Lilies forum: apomictic tendencies?

Views: 538, Replies: 5 » Jump to the end
Name: Joe
Long Island, NY (Zone 7a)
Lilies Region: New York Plant and/or Seed Trader Seed Starter Garden Ideas: Level 1
Image
Joebass
Jun 27, 2014 7:45 PM CST
I've read about apomictic tendencies with L pumilum and it appears true as my pod appears fertilized with none going on. Rick also mentioned it with martagon seed. What species and or situations could produce apomictic seed?
Name: della
hobart, tasmania
Celebrating Gardening: 2015 Photo Contest Winner: 2015
Image
dellac
Jun 28, 2014 11:03 PM CST
Lilium regale is renowned for it, but I have no personal experience.
Name: Rick R.
near Minneapolis, MN zone 4a
I was one of the first 300 contributors to the plant database! Garden Sages The WITWIT Badge Garden Photography Region: Minnesota Plant Identifier
Image
Leftwood
Jul 11, 2014 11:00 PM CST
At the NALS convention, Darm Crook told me that he has found that both Lilium michiganense and L. canadense can produce seed apomicticly. Moreover, he thinks that even if a flower is cross pollinated (within the species), these species will still produce a small percentage of apomictic seed. Darm has actually scientifically tested these species. Fyi, for other species that are known to be self-fertile, do we really know if they are self-fertile or rather, apomictic?
Name: Joe
Long Island, NY (Zone 7a)
Lilies Region: New York Plant and/or Seed Trader Seed Starter Garden Ideas: Level 1
Image
Joebass
Jul 12, 2014 6:19 AM CST
Good points Rick! I knew you'd come back with your thinking cap on. The other interesting question is, does the application of pollen on the stigma on "self-fertile" species cause a trigger to make apomictic seed as opposed to an unpollinated bloom?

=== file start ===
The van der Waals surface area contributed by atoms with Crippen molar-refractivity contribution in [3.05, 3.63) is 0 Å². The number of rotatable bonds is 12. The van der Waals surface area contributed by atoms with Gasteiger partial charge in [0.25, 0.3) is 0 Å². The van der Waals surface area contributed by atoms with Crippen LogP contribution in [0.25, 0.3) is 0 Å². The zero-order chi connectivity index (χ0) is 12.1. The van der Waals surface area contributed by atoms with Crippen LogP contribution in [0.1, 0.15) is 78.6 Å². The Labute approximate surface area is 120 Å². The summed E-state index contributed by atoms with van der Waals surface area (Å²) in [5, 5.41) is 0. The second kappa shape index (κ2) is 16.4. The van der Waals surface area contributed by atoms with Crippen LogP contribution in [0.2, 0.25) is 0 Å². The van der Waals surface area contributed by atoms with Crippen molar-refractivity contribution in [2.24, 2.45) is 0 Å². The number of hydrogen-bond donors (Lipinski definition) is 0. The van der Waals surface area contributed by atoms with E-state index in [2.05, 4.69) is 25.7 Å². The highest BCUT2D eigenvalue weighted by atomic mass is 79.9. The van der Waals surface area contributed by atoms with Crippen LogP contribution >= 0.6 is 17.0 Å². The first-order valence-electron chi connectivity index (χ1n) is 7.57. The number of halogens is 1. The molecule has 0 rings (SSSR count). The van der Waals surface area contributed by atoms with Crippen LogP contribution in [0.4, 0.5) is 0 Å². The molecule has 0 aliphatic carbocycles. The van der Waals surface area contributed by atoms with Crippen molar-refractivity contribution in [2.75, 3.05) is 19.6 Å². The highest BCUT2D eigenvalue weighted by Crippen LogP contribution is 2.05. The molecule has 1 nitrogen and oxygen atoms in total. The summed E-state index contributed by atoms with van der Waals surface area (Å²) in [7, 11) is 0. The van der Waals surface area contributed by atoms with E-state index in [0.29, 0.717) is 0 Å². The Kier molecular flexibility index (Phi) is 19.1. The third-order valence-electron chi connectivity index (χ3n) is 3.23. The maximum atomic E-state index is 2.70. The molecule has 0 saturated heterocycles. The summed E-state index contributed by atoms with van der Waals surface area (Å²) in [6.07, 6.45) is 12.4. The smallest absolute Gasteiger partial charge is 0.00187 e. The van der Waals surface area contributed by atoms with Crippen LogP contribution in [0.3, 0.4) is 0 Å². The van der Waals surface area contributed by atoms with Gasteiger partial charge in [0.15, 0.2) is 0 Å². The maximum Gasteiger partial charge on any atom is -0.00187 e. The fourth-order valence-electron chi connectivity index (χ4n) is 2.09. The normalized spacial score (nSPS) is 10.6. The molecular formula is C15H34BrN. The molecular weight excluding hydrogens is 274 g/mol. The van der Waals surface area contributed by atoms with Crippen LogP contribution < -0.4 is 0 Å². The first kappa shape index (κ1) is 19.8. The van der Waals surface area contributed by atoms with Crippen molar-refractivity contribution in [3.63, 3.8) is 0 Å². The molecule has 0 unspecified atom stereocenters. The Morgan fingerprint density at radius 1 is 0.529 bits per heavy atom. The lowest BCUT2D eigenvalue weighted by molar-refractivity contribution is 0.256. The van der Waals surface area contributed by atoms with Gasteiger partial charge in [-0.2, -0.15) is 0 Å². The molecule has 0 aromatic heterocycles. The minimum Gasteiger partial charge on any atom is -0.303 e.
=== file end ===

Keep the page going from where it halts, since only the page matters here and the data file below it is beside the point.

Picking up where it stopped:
[Last edited by Joebass - Jul 12, 2014 6:24 AM (+)]
Give a thumbs up | Quote | Post #657275 (4)
Name: Rick R.
near Minneapolis, MN zone 4a
I was one of the first 300 contributors to the plant database! Garden Sages The WITWIT Badge Garden Photography Region: Minnesota Plant Identifier
Image
Leftwood
Mar 2, 2016 8:48 PM CST
Joebass said:The other interesting question is, does the application of pollen on the stigma on "self-fertile" species cause a trigger to make apomictic seed as opposed to an unpollinated bloom?


Don't know about that, but what about its corollary:
---- does the application of pollen on the stigma on "self-infertile" species cause a trigger to make apomictic seed as opposed to an unpollinated bloom?

I may be getting close to an answer to that:
Since I only have one blooming clone of L. leichtlinii, I seldom get seed set, but occasionally my L. leichtlinii will produce normal pods, and I've always assumed cross pollination with some other asiatic. (I have purposely produced interspecific hybrids before.) In 2014, I did two protected self pollination tests on L. leichtlinii. One did not yield a pod at all, as expected. The other did, a small pod (but normally shaped) that contained mostly chaff. However, three seeds were found. Unfortunately, I then "proceeded" to lose them until their rediscovery this winter. They had been sitting at room temperature for more than a year, and have just come out of their 2 week freeze period, ready for their planting (today). I hope they make it, and I should be able to verify that they are not hybrids early on before flowering.
Whether they are apomictic seed or selfed is still up for grabs, but this might suggest that self pollination may help to induce seed production of some sort. Now I will need to do more testing....


Thumb of 2016-03-03/Leftwood/9a2c66

Name: Joe
Long Island, NY (Zone 7a)
Lilies Region: New York Plant and/or Seed Trader Seed Starter Garden Ideas: Level 1
Image
Joebass
Mar 4, 2016 6:13 AM CST
Interesting stuff Rick! Keep us posted.

« Garden.org Homepage
« Back to the top
« Forums List
« Lilies forum
You must first create a username and login before you can reply to this thread.

Today's site banner is by Paul2032 and is called "Chrysanthemum"